• Ask questions that are open ended (not yes or no questions) Use where, what, why
  • The client is always right. Your role is to just provide feedback and mirror what you find.

Ask questions:
What do you feel when I am touching here?
What physical or non-physical sensations do you feel here?
What in your body needs attention?
Can you feel the tension here?
Can you feel the difference now?

Observation is the act of gathering objective signs. A sign is a measurable or observable indication of less than normal function. A sign is not a feeling. You can observe injuries and how the body compensates for those injuries. Look for signs of heat, swelling, cold areas, redness, paleness, contours and tension.

5 Objectives of Palpation

(Mentioned in the book Palpation Skills by Leon Chaitow, as summarized by Philip Greenman in Principles of Manual Medicine)

  1. Detect abnormal tissue texture
  2. Evaluate symmetry in the position of the structures, both tactically and visually.
  3. Detect and assess variations in range and quality of movement during the range, as well as the quality of the end of the range of any movement.
  4. Sense the position in space of yourself and the person being palpated.
  5. Detect and evaluate change in the palpated findings, whether these are improving or worsening as time passes.

Also important to note the texture, resilience, warmth, humidity of the skin and tissues.



Know your anatomy and physiology.

Know your kinesiology and insertions, origins of muscle attachements

The seven-step palpation method: A proposal to improve palpation skills Andree Aubin, Karine Gagnon, Chantal Morin.  Journal of Osteopathic Medicine (PDF)

Learning to Touch for massage therapists

Learning to touch for massage therapists is usually one of the most basic level classes in massage school.  How you touch others and the quality of your touch along with your own history of touch will influence your success as a massage therapist.  Being a massage therapist is much more than just doing a massage.  Your role as a massage therapist requires that you be as present as you can for the client who is on your table.  You will need to know what you intend to communicate through your touch and find out if you actually do communicate that through your touch.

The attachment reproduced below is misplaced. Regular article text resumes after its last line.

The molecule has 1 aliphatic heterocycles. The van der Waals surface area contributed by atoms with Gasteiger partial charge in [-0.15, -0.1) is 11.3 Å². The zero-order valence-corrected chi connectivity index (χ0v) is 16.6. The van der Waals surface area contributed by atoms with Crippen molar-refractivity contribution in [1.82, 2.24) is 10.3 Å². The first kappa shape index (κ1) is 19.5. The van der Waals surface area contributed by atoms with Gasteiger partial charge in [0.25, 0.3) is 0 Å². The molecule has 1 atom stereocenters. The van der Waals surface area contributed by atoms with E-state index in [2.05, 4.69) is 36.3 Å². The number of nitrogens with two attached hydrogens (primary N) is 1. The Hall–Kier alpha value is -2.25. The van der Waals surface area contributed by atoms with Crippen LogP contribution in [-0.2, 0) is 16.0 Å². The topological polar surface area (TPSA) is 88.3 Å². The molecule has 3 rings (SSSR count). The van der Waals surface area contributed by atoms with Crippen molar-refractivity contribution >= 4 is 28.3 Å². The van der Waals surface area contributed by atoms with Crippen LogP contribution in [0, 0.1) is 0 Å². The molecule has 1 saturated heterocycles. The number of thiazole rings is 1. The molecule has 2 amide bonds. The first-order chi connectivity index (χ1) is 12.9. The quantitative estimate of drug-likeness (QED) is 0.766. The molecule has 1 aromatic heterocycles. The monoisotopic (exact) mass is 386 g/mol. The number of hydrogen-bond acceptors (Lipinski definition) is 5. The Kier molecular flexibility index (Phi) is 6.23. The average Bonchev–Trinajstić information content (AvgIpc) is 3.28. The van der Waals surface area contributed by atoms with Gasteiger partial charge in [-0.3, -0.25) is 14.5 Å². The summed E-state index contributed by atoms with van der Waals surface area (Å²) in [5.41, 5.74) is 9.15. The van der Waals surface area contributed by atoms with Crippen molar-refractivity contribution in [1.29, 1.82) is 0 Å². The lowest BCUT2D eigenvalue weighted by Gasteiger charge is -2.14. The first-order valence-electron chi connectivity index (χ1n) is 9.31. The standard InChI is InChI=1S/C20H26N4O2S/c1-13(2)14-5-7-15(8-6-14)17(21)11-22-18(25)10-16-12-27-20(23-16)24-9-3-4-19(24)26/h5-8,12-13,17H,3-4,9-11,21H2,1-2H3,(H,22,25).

Through massage school you may become aware of some of your past issues with touch.  It is one of the most important parts of massage school.  Touch is the only two way sense – when you touch someone you are touched back.  What you feel when you touch others as a massage therapist will affect how your touch is perceived.  People don’t really care what technique you are doing.  All they know is how it feels to them.  It may remind them (consciously and more often unconsciously) of how they were held and attended to as a child.  It may remind them of what they were lacking as an infant.  It may remind them of people in their past.  If there was physical, sexual or even mental/emotional abuse it is most likely a part of their physical body.

Knowing your own past touch issues is important when working with all types of clients.  It can help you to be more present with people no matter what their level of touch receptivity is.  How touch was used or withheld in your family, what the rules were around touch all influence your image of yourself and your self esteem.  Infants who are not touched enough will respond by becoming avoidant to touch and will often grow up with defense mechanisms to protect themselves from the pain of not having their early needs met.

Take the time to look into your history of touch – being touched and giving touch.

Touch can be used to punish or hurt.  Touch can be used to nurture, reassure and support.  It can be used to stimulate and excite as in shaking someone to wake them up or tickling.  And of course there is sexual touching which is not a part of massage but is an important part of your touch history.